So the date is Sunday 5th February. There’s a tingle of excitement coursing through the veins of every man, woman and child in America. Of course it’s Super Bowl Sunday. Now as a non-American, my interest in American Football (I could get into the argument of should it really be called football but I’ll let it slide) came a few years ago when my brother started playing for his University team. I’ve not looked back since then having sat down to watch the last TWO Super Bowls.
Even now, my interest in the sport is minor but what does intrigue me is all that goes into making it the biggest sporting spectacle on the planet. (i.e the game and the pre-game and half-time shows) It was an interesting decision to book old Madge to perform at half time. All I can say is, watching her performance gave me the creeps. I mean they booked a seemingly immortal woman, (I mean she has to be older than the sun, right?) whose body is clearly starting to assimilate itself, to sing monotonous/mind-controlling songs to the masses, songs, I might add, that carried an eerie auto-tuned quality.
Then there was the dancing. This is where pity set in. (I know what you’re thinking. Who does this clearly talented writer think he is? Pitying the world’s highest selling female solo artist?) The dancing gave the impression of a woman clinging desperately to her youth. It’s gone, love, you’ll never get it back. Stumbling her way across the stage, struggling to keep in time with the talented dancers, I saw through the facade. I saw a woman who just wanted to sit down with a cup of tea and a scone and immerse herself in a good book. The deafening creaks of her weary old bones, as her backing dancers lifted her and turned her upside down and inside out, filled my living room. I was scared.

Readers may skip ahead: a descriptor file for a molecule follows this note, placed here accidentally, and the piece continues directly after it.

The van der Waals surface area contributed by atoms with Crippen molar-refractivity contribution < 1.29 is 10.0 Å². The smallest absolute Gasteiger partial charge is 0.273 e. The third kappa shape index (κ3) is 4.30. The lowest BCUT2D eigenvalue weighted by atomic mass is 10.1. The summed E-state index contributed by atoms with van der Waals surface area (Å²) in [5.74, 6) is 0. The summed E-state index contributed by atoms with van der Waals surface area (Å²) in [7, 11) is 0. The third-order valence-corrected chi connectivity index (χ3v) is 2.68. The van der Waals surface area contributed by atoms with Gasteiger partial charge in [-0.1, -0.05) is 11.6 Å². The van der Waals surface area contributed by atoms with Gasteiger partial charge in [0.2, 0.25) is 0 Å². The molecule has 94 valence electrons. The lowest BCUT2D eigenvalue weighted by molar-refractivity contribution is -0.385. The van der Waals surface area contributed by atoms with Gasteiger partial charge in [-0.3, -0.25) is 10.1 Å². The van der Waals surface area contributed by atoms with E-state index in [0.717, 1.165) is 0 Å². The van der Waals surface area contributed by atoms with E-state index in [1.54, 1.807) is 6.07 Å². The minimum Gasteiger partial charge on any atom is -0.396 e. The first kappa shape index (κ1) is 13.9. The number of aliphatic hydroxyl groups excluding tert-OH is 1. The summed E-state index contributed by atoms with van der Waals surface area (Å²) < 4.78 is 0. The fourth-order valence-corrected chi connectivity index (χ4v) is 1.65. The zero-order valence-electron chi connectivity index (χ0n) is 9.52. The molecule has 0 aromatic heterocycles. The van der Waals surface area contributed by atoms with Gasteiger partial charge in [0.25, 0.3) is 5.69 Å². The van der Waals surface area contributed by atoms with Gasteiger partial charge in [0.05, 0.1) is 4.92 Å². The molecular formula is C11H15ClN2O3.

At one point a clearly worried Cee Lo Green came onto the stage to persuade her to come off and have a sit down. To everybody’s dismay though, the beautifully simple Gnarls Barkley frontman was clearly swept up in the emotion of the evening and only went and joined in, clearly forgetting why he’d gone out there in the first place. It was fitting that everybody’s prayers (for her to stop before she hurt herself) were answered during ‘Like a Prayer.’ Then as we reached the crescendo and ‘World Peace’ was projected in giant yellow letters onto the field, I couldn’t help thinking (and this is the romantic in me), just through the simple act of shutting the frig up, World Peace was achieved…for the time-being anyway (because let’s face it, unfortunately she will probably sing again).
The game was ok too.